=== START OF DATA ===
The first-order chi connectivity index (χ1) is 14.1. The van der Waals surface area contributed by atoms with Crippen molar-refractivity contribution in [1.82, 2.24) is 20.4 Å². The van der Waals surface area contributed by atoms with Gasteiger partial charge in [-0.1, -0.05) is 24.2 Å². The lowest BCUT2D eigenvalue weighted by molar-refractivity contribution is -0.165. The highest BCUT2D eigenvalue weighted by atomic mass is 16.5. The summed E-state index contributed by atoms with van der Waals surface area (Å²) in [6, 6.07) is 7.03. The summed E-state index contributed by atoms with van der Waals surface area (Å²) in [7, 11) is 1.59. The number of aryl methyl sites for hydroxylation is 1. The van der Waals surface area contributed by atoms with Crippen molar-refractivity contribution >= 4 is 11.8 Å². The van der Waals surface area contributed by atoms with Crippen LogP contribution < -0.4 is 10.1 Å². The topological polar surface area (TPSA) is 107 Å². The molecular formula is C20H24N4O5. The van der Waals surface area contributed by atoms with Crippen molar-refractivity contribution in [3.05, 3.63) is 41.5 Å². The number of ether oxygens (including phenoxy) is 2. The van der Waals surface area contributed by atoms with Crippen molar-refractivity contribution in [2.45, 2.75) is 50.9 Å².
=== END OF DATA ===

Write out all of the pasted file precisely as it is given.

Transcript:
The first-order chi connectivity index (χ1) is 14.1. The van der Waals surface area contributed by atoms with Crippen molar-refractivity contribution in [1.82, 2.24) is 20.4 Å². The van der Waals surface area contributed by atoms with Gasteiger partial charge in [-0.1, -0.05) is 24.2 Å². The lowest BCUT2D eigenvalue weighted by molar-refractivity contribution is -0.165. The highest BCUT2D eigenvalue weighted by atomic mass is 16.5. The summed E-state index contributed by atoms with van der Waals surface area (Å²) in [6, 6.07) is 7.03. The summed E-state index contributed by atoms with van der Waals surface area (Å²) in [7, 11) is 1.59. The number of aryl methyl sites for hydroxylation is 1. The van der Waals surface area contributed by atoms with Crippen molar-refractivity contribution >= 4 is 11.8 Å². The van der Waals surface area contributed by atoms with Crippen LogP contribution < -0.4 is 10.1 Å². The topological polar surface area (TPSA) is 107 Å². The molecular formula is C20H24N4O5. The van der Waals surface area contributed by atoms with Crippen molar-refractivity contribution in [3.05, 3.63) is 41.5 Å². The number of ether oxygens (including phenoxy) is 2. The van der Waals surface area contributed by atoms with Crippen molar-refractivity contribution in [2.45, 2.75) is 50.9 Å².